As it is seen in the images of the manuscript above, the fragment has sustained significant water damage which caused some of the ink to bleed and smear on the page, especially on the recto side. In order to uncover the text on the parchment that was lost due to the water damage, I applied some digital manipulation techniques to the images before I began transcribing the text. Different contemporary image processing techniques can be applied to images of manuscripts to recover ink that is not visible to the naked eye. And, sometimes even only recalibrating the sharpness and the contrast of images will yield results, depending on the extent of the damage and the erasure. The images of this particular fragment required a little bit of more work than that but the results were really promising.

Image of a manuscript fragment possibly from Papias the Lombard’s Elementarium doctrinae rudimentum [Elementary Introduction to Learning]. France? Netherlands? 13th century?, digitally processed to enhance the legibility of water-damaged text.
Recto of MS 9/2:16 after image processing with ImageJ/Fiji. Click image to enlarge.

As I was transcribing, at first I thought this was a copy of part of the Etymologiae [Etymologies] by Isidore of Seville (c. 560–636). Also known as the Origines, Isidore’s work is an etymological encyclopedia. Due to its comprehensiveness and the overall encyclopedic mindset of medieval scribes, authors and compilers, the Etymologiae was one of the most copied and consulted books throughout the Middle Ages. The entirety of the Etymologiae consists of twenty books but it is common to see selected books, chapters or even individual passages copied in medieval manuscripts. If you have read my last blogpost on MS C189, you may remember that I mentioned that another work by Isidore of Seville, the Sententiae (Sentences), also was fairly popular during the Middle Ages, and selected parts of this work were found in manuscripts as part of larger compilations.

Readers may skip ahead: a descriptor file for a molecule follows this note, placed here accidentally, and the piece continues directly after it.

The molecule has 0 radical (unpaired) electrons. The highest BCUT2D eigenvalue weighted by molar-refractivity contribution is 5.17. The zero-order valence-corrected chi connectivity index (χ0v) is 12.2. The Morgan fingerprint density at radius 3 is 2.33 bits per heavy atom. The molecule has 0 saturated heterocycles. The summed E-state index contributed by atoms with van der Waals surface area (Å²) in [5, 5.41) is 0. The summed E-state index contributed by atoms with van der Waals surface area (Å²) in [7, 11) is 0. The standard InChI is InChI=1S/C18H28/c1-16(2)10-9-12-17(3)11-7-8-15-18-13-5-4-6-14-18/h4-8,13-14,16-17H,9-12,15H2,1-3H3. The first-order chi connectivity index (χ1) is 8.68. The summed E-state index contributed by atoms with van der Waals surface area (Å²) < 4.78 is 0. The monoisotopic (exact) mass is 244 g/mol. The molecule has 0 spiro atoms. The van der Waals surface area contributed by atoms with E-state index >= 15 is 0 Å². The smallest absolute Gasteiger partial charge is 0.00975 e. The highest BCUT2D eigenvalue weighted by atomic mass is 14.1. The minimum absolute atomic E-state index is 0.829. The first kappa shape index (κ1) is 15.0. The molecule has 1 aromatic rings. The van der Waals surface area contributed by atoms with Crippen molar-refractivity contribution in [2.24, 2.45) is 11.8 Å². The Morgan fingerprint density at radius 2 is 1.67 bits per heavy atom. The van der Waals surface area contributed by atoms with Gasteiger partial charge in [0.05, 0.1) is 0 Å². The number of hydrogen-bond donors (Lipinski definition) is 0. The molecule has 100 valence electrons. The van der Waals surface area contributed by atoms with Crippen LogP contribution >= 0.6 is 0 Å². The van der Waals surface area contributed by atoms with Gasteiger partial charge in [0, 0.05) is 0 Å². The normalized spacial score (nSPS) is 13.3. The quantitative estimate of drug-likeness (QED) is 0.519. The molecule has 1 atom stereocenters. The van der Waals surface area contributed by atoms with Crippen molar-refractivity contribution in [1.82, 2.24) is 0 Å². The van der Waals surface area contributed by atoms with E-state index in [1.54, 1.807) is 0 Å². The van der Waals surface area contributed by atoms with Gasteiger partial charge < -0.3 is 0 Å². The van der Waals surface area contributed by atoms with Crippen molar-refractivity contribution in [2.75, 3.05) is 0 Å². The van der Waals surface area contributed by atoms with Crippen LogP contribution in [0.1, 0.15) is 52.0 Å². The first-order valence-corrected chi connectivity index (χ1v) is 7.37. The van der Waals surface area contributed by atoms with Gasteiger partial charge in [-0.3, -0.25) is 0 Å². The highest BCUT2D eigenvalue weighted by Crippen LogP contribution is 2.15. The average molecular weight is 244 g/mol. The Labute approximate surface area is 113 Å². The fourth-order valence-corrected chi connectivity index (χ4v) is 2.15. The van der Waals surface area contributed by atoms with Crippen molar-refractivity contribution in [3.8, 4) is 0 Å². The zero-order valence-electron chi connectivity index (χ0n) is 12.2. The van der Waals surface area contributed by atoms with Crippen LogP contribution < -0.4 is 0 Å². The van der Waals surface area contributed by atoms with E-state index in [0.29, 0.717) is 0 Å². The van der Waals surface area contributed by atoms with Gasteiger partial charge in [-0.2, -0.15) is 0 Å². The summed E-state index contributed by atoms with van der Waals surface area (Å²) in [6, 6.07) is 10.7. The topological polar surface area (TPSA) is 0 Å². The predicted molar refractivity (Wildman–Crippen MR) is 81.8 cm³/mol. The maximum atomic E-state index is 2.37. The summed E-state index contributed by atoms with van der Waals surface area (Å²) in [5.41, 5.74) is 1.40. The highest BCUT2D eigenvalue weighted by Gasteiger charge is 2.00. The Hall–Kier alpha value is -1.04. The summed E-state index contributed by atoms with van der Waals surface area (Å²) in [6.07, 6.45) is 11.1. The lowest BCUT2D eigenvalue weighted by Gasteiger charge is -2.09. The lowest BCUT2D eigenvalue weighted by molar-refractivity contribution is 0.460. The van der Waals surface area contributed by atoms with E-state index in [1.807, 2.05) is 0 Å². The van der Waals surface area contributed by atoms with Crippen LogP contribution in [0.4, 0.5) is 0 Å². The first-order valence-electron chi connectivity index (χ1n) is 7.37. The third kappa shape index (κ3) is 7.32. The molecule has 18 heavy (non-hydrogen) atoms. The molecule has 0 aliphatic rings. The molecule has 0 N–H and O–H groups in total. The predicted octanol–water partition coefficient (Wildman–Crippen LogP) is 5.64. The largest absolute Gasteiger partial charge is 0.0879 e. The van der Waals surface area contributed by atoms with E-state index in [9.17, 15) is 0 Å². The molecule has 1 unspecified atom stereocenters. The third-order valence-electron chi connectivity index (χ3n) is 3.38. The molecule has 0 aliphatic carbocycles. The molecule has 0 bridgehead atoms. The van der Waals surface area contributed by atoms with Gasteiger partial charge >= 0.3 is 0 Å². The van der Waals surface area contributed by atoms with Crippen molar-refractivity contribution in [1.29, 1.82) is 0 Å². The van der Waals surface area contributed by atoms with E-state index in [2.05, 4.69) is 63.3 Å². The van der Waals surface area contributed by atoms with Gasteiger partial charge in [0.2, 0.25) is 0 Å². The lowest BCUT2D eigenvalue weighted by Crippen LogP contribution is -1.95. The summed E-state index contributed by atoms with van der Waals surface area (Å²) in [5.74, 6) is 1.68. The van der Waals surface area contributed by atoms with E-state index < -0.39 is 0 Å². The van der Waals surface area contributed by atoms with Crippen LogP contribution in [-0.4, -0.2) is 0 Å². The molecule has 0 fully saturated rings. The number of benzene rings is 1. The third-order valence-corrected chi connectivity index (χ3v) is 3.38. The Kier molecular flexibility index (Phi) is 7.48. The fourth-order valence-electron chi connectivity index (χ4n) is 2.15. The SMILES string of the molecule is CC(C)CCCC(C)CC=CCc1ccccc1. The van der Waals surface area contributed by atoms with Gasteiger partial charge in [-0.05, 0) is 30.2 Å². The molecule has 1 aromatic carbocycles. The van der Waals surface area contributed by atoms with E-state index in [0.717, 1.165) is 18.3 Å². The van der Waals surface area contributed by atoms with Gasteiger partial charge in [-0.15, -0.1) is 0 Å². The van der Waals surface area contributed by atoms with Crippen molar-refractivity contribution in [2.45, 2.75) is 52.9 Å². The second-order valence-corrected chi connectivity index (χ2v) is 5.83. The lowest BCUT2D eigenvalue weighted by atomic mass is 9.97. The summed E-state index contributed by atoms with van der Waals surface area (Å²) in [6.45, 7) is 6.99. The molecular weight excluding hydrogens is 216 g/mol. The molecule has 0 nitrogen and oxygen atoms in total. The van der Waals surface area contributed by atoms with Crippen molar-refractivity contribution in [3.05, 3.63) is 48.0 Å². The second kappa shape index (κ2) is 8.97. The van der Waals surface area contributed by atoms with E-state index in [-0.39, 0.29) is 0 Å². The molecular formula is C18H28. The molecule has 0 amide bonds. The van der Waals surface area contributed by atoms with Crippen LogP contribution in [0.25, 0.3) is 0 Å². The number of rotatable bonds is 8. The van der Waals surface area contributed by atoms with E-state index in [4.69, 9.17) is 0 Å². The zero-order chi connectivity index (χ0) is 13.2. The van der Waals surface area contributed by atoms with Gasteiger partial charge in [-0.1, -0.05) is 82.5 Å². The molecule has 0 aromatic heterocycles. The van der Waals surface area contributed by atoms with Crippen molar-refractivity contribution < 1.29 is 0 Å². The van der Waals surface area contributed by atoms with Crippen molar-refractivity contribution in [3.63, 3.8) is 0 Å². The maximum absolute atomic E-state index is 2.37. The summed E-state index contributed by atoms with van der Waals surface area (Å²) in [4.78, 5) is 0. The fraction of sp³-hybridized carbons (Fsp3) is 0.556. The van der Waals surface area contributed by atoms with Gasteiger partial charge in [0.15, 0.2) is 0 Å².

When I compared the text of MS 9/2:16 with Isidore’s Etymologiae, I noticed that the fragment did not follow the order of books and chapters of the work, although individual passages certainly were directly taken from the Etymologiae. For example, on the recto side of the fragment, the text moves from the fourteenth chapter to the twelfth chapter of the sixth book of the Etymologiae in the first column with no apparent break and then on to the fifth chapter of the ninth book in the second column before going to the fifth chapter of the fourteenth book in the third.

These kinds of textual rearrangements are no surprise when it comes to medieval manuscripts. Many texts were not simply copied but reorganized and rewritten in the Middle Ages to better suit the particular needs of individual scribes or authors at given times. Moreover, in MS 9/2:16, I found out that there were sentences, albeit only a handful, that did not originate from Isidore’s Etymologiae. This phenomenon of additions to existing texts is also not uncommon in medieval manuscripts and could have been done by the scribe of this manuscript. Yet, in this case, I think the scribe of MS 9/2:16 was just following an existing exemplar and not necessarily making new additions. I now believe Spencer’s fragment is not directly from Isidore’s Etymologiae, but from a copy of Papias the Lombard’s Elementarium doctrinae rudimentum [Elementary Introduction to Learning].